Silane is what silicon based life forms might theoretically fart out, then. It’s what’s called pyrophoric, which means it will spontaneously burst into flames in the air! Can you imagine if that’s what farts were like??! It would be way harder to get away with, that's for sure. 

Silicon dioxide is what they might exhale. The thing about silicon dioxide, though, is that it’s a solid at earthly temperatures. It’s pretty too! Look:

It’s melting point is at 1,650 degrees Celsius, or 3,000 degrees Fahrenheit…HOT. So, silicon based life would either “exhale” a solid crystal, which might prove to be a bit of a respiratory problem, or maybe they would exist somewhere where the temperature is much hotter so the silicon dioxide could be in gas form. 

Here’s a cool picture of what the authors of the book, Extraterrestrials, A Field Guide For Earthlings thought that silicon based life might look like.

There are lots of used copies of this book on Amazon for a penny. I ordered one just cause I’m hoping it has lots of cool pictures. I’ll let you know if it’s worth the penny.

Following the reasoning that life is all about having four bonds, every element that is in the same column as carbon could theoretically be a basis for life.

However, there are some pretty serious problems with some of them.

Germanium, being the next one down, is a good place to start. Germanium COULD, theoretically, act like carbon. By that I mean, there is a germanium analogy to methane and carbon dioxide (germane and germanium dioxide), and germanium can also form long chains with itself. The pitfall is that germanium is RARE. Which makes sense, I mean…I never hear about germanium in anything, do you? This poses a problem because life needs LOTS of atoms. The likelihood of enough germanium atoms being in one place at one time to assemble into a cell, let alone a creature with trillions of cells, is pretty small.

However, germanium based life might be possible in the future! Heavy elements are fused in the cores of stars. As more and more stars die and new ones are born, the universe is getting more and more metallic. Maybe someday there will be enough germanium around to base life on it. Maybe life will slowly evolve to be based on heavier and heavier elements! Or maybe, due to the present state of the universe, we are in an era of life that will never occur again. Who knows?   

The next ones down the column: tin, lead and ununquadium (yes, that’s it’s name!) have the same abundance problems as germanium. There just isn’t that much of them around. Also, it’s hard to imagine how a life form based on such bulky elements would get around. I mean, think about being made of tin or lead…it would pose a pretty serious moving problem, wouldn’t it? I would think it would require lots of energy to move your body because it would be very heavy. Sounds like a pretty inefficient life form to me.

It has also been suggested that life could be based on nitrogen or phosphorus because these two atoms have the tendency to form long chains just like carbon. I couldn’t find out as much about these elements as a basis of life. The fact that no one has really done any google-able research on it makes me think that it’s probably not very likely, but I would love to hear about it from someone who knows more about biochemistry than me.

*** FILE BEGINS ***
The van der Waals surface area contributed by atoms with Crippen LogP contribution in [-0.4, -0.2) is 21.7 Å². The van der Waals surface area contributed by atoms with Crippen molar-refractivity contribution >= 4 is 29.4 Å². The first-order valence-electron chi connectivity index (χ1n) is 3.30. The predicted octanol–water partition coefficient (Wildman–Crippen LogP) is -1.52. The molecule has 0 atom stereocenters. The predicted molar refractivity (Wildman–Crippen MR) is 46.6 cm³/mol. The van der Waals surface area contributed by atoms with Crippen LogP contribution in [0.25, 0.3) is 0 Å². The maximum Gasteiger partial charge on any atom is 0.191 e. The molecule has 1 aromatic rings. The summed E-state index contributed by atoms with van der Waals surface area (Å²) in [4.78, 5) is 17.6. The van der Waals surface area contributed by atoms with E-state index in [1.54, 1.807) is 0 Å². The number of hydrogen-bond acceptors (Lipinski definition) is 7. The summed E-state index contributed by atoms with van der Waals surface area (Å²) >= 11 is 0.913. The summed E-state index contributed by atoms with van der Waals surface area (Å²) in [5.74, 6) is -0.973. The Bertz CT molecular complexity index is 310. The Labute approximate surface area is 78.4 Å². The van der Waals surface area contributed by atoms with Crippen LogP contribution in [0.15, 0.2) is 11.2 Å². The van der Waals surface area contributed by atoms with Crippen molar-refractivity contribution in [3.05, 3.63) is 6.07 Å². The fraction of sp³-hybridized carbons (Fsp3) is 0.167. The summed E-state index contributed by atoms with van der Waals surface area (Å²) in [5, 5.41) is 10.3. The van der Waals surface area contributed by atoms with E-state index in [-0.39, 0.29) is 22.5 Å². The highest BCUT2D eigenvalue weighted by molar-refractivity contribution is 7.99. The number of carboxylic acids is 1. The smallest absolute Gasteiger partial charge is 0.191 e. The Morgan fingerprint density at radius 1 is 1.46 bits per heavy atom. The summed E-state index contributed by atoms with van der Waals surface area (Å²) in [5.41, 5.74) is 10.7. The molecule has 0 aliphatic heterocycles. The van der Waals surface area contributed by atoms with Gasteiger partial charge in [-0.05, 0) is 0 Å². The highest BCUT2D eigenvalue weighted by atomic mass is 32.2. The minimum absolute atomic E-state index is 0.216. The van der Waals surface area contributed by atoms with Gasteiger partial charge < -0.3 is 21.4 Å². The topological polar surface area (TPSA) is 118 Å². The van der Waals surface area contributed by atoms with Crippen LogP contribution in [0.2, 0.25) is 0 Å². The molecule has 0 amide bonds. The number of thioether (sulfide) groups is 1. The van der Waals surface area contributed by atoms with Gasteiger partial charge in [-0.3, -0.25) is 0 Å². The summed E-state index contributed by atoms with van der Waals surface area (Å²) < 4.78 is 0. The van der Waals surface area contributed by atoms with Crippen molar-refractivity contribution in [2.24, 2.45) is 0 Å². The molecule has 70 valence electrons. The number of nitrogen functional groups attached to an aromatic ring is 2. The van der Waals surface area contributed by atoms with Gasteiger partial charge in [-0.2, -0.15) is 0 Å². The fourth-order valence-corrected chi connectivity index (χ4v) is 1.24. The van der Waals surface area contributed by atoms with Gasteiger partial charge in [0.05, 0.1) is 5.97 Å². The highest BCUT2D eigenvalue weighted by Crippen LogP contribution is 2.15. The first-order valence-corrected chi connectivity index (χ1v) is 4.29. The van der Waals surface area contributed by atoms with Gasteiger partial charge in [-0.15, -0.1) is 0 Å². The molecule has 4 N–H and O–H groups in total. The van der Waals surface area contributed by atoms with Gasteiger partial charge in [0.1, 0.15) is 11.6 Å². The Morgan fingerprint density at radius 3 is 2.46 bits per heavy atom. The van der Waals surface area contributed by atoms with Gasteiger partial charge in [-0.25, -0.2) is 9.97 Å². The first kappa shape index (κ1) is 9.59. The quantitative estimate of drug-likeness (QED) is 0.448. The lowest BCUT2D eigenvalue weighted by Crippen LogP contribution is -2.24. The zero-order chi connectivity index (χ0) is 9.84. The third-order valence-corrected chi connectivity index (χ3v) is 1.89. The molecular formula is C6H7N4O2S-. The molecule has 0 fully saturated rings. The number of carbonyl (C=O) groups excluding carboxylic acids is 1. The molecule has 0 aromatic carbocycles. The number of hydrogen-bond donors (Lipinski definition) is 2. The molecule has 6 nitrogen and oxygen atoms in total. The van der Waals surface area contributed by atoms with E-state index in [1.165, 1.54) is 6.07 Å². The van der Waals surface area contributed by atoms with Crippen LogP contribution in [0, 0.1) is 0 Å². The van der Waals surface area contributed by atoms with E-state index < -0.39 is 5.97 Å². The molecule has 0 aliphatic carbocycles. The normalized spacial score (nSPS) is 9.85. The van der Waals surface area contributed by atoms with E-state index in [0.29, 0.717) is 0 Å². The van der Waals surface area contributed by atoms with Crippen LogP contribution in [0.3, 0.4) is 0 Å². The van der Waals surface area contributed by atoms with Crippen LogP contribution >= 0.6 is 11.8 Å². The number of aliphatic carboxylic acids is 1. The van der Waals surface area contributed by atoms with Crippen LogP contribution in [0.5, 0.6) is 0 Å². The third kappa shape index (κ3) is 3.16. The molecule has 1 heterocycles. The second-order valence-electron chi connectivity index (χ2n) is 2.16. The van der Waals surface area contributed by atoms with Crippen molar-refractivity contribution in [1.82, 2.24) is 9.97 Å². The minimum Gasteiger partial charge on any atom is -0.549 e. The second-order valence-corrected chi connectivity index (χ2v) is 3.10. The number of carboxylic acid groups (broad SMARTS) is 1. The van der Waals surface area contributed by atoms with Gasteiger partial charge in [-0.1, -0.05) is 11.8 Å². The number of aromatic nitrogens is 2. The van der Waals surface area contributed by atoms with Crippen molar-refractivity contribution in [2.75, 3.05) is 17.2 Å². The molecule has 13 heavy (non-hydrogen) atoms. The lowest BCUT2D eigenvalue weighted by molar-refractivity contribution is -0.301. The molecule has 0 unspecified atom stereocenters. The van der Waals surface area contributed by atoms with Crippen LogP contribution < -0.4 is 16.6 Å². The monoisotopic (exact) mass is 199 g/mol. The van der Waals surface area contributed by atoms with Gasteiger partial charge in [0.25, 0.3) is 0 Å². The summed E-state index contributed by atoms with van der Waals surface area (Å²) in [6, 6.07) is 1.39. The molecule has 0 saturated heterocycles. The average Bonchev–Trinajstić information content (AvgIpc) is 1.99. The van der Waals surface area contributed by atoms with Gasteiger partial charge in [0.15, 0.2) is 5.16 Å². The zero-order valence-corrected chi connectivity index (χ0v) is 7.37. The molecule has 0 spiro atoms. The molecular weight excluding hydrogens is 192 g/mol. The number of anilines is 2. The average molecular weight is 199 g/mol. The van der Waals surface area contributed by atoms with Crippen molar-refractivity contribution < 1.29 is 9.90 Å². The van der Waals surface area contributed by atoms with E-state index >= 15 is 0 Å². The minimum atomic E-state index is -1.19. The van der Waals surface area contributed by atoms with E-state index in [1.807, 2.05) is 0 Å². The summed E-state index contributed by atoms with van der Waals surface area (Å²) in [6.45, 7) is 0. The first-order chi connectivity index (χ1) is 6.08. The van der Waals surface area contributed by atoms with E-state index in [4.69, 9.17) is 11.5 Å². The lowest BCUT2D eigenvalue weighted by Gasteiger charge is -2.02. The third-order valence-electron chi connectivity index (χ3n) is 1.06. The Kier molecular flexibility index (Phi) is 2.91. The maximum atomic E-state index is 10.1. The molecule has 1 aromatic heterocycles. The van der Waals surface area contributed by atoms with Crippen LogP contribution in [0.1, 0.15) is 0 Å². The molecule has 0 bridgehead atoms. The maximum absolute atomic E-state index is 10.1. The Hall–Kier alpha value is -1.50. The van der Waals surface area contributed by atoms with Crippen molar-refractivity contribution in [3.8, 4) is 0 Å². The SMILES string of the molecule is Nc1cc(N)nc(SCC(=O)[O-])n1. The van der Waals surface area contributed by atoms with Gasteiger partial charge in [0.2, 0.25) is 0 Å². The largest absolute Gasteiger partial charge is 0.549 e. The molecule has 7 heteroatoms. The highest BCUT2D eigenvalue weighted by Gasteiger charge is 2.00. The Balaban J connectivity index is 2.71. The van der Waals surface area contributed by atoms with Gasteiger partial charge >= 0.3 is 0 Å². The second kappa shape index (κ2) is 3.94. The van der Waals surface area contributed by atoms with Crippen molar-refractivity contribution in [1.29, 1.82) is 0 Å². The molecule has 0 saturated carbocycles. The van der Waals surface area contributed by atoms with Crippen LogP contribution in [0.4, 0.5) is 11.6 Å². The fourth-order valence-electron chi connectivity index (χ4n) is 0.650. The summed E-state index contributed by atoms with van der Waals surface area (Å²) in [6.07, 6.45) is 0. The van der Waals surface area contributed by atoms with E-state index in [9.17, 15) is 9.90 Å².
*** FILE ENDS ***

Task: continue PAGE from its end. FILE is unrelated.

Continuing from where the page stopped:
All in all, carbon seems to be the atom best suited for life, so it’s really no surprise that all the life we have ever heard of is carbon-based. Furthermore, it’s quite likely that carbon is the only element that can fill this role. I’ve heard people argue that it’s arrogant to assume that all life in the universe must be similar to life on Earth, but I really hate that argument. Here’s why: if we don’t make that assumption then we really don’t have much to go on. What are we supposed to be looking for if not what we know works? Perhaps life could be totally different than us elsewhere in the universe, but how would we recognize it if we saw it? And if we are going to make the argument that the basic chemicals of life are unnecessary, why not make the argument that most things attributed to life as we know it are unnecessary? For example, why should life require cells? I mean, when you think about it…our definition of “life” is pretty vague and sticky. Anything that is able to create offspring that are slightly mutated in order to better survive its' environment counts. Or more specifically, anything that evolves via natural selection. Using that definition of life, is a computer virus life? It certainly mutates and evolves. Is a crystal life? It grows and “reproduces” with altered offspring.

Life, it’s nature, it’s origin…everything about it, is obviously a major source of contention amongst the human race. I think religion is probably the most poignant example I can give here. But whatever you believe, I think it’s safe to say that no one understands life completely. All we can really do is speculate. Which is awesome because it’s a great chance to use those wonderful imaginations we’ve been blessed with!

Ok, well that’s enough nerding out for now. See you next time!